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Summary

When Charles P. Kindleberger's Manias, Panics, and Crashes: A History of Financial Crises was first published in 1978, the world was entering a new period of global economic turbulence. Established economists based their analyses on the assumption that investors act rationally, and these economists often communicated their ideas with dry, technical language. Kindleberger rebelled against convention.

Using a more literary and descriptive style, he came up with a new view. He argued that markets are unstable precisely because investors act irrationally when they get swept along on a tide of optimism or despair. This makes the financial markets susceptible to crises, and at times they are in need of radical intervention. Kindleberger's historical examples of financial crashes worldwide show a distinct pattern, leading him to the conclusion that the world needs a single, central body to stabilize global markets at their most fragile moments.

The fact that Kindleberger's book is now in its seventh edition shows just how popular his ideas have become, and how they are still relevant today. Manias, Panics, and Crashes is essential listening for anyone who wants to understand the market cycle of boom and bust.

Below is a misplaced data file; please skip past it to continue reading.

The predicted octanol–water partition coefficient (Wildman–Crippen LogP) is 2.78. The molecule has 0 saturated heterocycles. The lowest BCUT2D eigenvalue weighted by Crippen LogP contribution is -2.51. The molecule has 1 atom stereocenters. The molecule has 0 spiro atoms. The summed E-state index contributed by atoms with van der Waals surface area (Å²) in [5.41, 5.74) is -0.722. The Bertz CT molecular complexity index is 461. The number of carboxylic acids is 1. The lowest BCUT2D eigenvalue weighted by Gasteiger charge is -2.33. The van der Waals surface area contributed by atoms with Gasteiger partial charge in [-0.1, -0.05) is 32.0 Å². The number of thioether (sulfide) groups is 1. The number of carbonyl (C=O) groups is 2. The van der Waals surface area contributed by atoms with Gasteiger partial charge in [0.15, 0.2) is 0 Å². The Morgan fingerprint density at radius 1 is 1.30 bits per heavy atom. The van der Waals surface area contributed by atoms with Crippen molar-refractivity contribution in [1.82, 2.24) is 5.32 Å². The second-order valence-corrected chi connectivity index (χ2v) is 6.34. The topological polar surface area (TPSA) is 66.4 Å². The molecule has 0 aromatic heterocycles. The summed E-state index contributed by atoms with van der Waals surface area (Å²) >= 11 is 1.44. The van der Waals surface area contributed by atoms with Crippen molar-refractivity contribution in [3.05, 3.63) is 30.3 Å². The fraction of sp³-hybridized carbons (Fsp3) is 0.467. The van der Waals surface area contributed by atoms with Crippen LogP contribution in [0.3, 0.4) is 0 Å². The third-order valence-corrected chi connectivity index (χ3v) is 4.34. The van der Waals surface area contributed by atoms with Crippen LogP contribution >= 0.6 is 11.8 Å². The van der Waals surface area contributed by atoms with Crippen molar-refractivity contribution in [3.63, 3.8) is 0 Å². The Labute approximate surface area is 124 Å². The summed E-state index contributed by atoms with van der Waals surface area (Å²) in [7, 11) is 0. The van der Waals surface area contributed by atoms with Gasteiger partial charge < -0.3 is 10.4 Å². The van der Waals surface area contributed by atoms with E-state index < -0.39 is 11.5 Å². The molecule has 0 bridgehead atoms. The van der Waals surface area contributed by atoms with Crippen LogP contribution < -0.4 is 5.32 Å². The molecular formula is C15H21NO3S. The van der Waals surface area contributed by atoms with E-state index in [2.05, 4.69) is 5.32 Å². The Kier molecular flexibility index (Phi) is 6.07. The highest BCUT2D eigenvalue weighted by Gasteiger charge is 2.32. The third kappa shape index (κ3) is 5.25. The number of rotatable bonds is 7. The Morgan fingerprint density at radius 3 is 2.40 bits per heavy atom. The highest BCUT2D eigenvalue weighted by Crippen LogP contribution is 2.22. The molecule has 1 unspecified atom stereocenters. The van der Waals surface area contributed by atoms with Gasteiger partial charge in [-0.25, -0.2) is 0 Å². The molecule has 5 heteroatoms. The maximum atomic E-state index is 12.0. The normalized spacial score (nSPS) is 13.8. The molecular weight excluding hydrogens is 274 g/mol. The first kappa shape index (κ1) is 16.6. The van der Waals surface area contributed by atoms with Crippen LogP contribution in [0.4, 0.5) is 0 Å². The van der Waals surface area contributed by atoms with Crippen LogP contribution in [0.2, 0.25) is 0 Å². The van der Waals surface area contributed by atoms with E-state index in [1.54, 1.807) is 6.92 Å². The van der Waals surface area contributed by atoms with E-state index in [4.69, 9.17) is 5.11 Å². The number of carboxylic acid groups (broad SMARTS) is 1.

©2016 Macat Inc (P)2016 Macat Inc

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  • Overall
    1 out of 5 stars
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    1 out of 5 stars
  • C. Tanner
  • 12-10-17

This is a "cliff notes' version of the book

repetitive, doesn't give much information. does give you the highlights, somewhat, but there's not enough information to even have a short coffee talk about the subject.

  • Overall
    2 out of 5 stars
  • M. Rutkowski
  • 23-03-17

very repetitive, little content

very repetitive, little content, read the book instead, every five minutes you'll hear the same shot over again

  • Overall
    3 out of 5 stars
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    3 out of 5 stars
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    4 out of 5 stars
  • Troy
  • 25-10-16

Doesn't go into analysis

The audiobook is very broad in scope and doesn't cover crashes in detail as the book probably does